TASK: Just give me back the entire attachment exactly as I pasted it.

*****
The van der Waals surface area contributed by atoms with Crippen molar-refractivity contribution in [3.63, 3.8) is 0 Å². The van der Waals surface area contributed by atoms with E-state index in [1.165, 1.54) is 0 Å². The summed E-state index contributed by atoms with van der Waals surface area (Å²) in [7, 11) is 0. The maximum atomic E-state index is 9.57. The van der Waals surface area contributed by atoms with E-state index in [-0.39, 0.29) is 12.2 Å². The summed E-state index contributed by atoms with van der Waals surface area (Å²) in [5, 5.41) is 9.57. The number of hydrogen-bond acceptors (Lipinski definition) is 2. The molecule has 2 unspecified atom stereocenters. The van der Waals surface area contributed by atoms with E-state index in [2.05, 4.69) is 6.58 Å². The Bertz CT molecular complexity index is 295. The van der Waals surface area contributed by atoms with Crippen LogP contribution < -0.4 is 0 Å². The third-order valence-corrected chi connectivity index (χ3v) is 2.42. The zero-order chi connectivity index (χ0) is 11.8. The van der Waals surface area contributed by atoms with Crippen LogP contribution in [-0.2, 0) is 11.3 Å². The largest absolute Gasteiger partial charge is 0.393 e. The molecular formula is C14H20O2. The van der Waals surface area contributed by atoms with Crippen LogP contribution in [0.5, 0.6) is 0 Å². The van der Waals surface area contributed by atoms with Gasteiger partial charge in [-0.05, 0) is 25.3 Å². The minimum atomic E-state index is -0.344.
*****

The van der Waals surface area contributed by atoms with Crippen molar-refractivity contribution in [3.63, 3.8) is 0 Å². The van der Waals surface area contributed by atoms with E-state index in [1.165, 1.54) is 0 Å². The summed E-state index contributed by atoms with van der Waals surface area (Å²) in [7, 11) is 0. The maximum atomic E-state index is 9.57. The van der Waals surface area contributed by atoms with E-state index in [-0.39, 0.29) is 12.2 Å². The summed E-state index contributed by atoms with van der Waals surface area (Å²) in [5, 5.41) is 9.57. The number of hydrogen-bond acceptors (Lipinski definition) is 2. The molecule has 2 unspecified atom stereocenters. The van der Waals surface area contributed by atoms with E-state index in [2.05, 4.69) is 6.58 Å². The Bertz CT molecular complexity index is 295. The van der Waals surface area contributed by atoms with Crippen LogP contribution < -0.4 is 0 Å². The third-order valence-corrected chi connectivity index (χ3v) is 2.42. The zero-order chi connectivity index (χ0) is 11.8. The van der Waals surface area contributed by atoms with Crippen LogP contribution in [-0.2, 0) is 11.3 Å². The largest absolute Gasteiger partial charge is 0.393 e. The molecular formula is C14H20O2. The van der Waals surface area contributed by atoms with Crippen LogP contribution in [0.5, 0.6) is 0 Å². The van der Waals surface area contributed by atoms with Gasteiger partial charge in [-0.05, 0) is 25.3 Å². The minimum atomic E-state index is -0.344.